From Genes to Genomes: Concepts and Applications of DNA Technology [NOOK Book]


The latest edition of this highly successful textbook introduces the key techniques and concepts involved in cloning genes and in studying their expression and variation.
The new edition features:
  • Increased coverage of whole-genome sequencing technologies and enhanced ...
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From Genes to Genomes: Concepts and Applications of DNA Technology

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The latest edition of this highly successful textbook introduces the key techniques and concepts involved in cloning genes and in studying their expression and variation.
The new edition features:
  • Increased coverage of whole-genome sequencing technologies and enhanced treatment of bioinformatics.
  • Clear, two-colour diagrams throughout.
  • A dedicated website including all figures.

Noted for its outstanding balance between clarity of coverage and level of detail, this book provides an excellent introduction to the fast moving world of molecular genetics.

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Editorial Reviews

From the Publisher
“This third edition is absolutely necessary to incorporate the recent advances, such as genome sequencing, polymerase chain reaction, and microarray technology, in this field.” (Doody’s, 19 October 2012)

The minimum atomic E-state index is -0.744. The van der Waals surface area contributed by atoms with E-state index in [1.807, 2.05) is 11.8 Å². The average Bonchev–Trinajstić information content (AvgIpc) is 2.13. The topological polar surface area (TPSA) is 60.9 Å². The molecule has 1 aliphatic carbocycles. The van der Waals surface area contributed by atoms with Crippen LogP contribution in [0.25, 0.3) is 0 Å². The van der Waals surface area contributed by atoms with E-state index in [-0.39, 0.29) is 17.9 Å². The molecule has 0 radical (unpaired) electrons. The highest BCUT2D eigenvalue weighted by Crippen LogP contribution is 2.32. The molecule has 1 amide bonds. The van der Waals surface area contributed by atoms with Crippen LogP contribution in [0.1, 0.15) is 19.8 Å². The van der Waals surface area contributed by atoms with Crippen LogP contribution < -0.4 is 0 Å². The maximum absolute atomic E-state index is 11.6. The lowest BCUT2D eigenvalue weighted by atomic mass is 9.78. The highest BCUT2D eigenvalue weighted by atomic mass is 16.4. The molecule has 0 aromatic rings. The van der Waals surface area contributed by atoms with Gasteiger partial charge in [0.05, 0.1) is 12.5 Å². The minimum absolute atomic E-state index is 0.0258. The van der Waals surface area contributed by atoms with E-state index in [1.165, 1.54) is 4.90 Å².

Doody's Review Service
Reviewer: Omer Iqbal, MD, FACC, FESC (Loyola University Medical Center)
Description: This is an update of a 2007 edition of a concise resource on the rapid developments in molecular genetics, including the impact of next generation sequencing.
Purpose: The purpose is to provide an introduction to the concepts and applications of this rapidly advancing field for undergraduate students, researchers, and teachers.
Audience: The intended audience includes undergraduate students in the biological and biomedical sciences who have a basic understanding of molecular biology, researchers and teachers who wish to update their knowledge, and anyone else interested in this field.
Features: After an introductory chapter on genes to genomes, this well-illustrated book presents chapters on how to clone genes, genomic and cDNA libraries, polymerase chain reactions, and sequencing a cloned gene. Other chapters present an analysis of gene expression, products from native and manipulated cloned genes, genomic analysis, analysis of genetic variation, and postgenomic analysis. The concluding chapter on transgenics is directed at the whole organism, and includes an introduction to transgenic animals and plants.